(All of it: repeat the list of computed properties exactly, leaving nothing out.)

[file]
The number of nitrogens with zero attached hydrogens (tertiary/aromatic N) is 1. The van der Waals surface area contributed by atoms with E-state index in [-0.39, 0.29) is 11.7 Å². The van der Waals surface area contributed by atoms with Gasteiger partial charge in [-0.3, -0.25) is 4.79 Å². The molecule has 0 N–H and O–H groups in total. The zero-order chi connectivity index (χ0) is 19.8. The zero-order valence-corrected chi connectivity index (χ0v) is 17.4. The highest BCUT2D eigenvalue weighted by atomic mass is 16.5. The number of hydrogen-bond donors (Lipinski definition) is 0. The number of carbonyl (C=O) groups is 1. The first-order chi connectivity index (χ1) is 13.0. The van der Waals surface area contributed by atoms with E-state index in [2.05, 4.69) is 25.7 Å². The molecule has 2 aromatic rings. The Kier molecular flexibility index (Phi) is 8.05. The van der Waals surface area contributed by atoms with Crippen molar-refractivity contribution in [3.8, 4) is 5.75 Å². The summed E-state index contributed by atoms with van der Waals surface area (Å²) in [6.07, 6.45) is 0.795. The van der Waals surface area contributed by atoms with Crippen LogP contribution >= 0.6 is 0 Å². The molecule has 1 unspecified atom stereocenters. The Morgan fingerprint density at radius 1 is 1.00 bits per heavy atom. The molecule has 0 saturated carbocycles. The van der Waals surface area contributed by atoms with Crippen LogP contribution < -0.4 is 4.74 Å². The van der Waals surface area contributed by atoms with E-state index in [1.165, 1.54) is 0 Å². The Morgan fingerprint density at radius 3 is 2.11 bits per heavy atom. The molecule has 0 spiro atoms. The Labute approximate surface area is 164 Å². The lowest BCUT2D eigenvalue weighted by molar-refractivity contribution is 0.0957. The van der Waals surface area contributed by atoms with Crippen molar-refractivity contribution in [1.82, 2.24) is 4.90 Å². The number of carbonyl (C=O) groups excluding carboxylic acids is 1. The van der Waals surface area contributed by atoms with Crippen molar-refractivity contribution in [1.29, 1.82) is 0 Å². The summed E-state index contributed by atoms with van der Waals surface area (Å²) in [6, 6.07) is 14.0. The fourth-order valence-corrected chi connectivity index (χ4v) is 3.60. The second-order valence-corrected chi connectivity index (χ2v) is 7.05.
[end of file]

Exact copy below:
The number of nitrogens with zero attached hydrogens (tertiary/aromatic N) is 1. The van der Waals surface area contributed by atoms with E-state index in [-0.39, 0.29) is 11.7 Å². The van der Waals surface area contributed by atoms with Gasteiger partial charge in [-0.3, -0.25) is 4.79 Å². The molecule has 0 N–H and O–H groups in total. The zero-order chi connectivity index (χ0) is 19.8. The zero-order valence-corrected chi connectivity index (χ0v) is 17.4. The highest BCUT2D eigenvalue weighted by atomic mass is 16.5. The number of hydrogen-bond donors (Lipinski definition) is 0. The number of carbonyl (C=O) groups is 1. The first-order chi connectivity index (χ1) is 13.0. The van der Waals surface area contributed by atoms with E-state index in [2.05, 4.69) is 25.7 Å². The molecule has 2 aromatic rings. The Kier molecular flexibility index (Phi) is 8.05. The van der Waals surface area contributed by atoms with Crippen molar-refractivity contribution in [3.8, 4) is 5.75 Å². The summed E-state index contributed by atoms with van der Waals surface area (Å²) in [6.07, 6.45) is 0.795. The van der Waals surface area contributed by atoms with Crippen LogP contribution >= 0.6 is 0 Å². The molecule has 1 unspecified atom stereocenters. The Morgan fingerprint density at radius 1 is 1.00 bits per heavy atom. The molecule has 0 saturated carbocycles. The van der Waals surface area contributed by atoms with Crippen LogP contribution < -0.4 is 4.74 Å². The van der Waals surface area contributed by atoms with E-state index in [1.165, 1.54) is 0 Å². The Morgan fingerprint density at radius 3 is 2.11 bits per heavy atom. The molecule has 0 spiro atoms. The Labute approximate surface area is 164 Å². The lowest BCUT2D eigenvalue weighted by molar-refractivity contribution is 0.0957. The van der Waals surface area contributed by atoms with Crippen molar-refractivity contribution in [1.82, 2.24) is 4.90 Å². The number of carbonyl (C=O) groups excluding carboxylic acids is 1. The van der Waals surface area contributed by atoms with Crippen molar-refractivity contribution in [1.29, 1.82) is 0 Å². The summed E-state index contributed by atoms with van der Waals surface area (Å²) in [6, 6.07) is 14.0. The fourth-order valence-corrected chi connectivity index (χ4v) is 3.60. The second-order valence-corrected chi connectivity index (χ2v) is 7.05.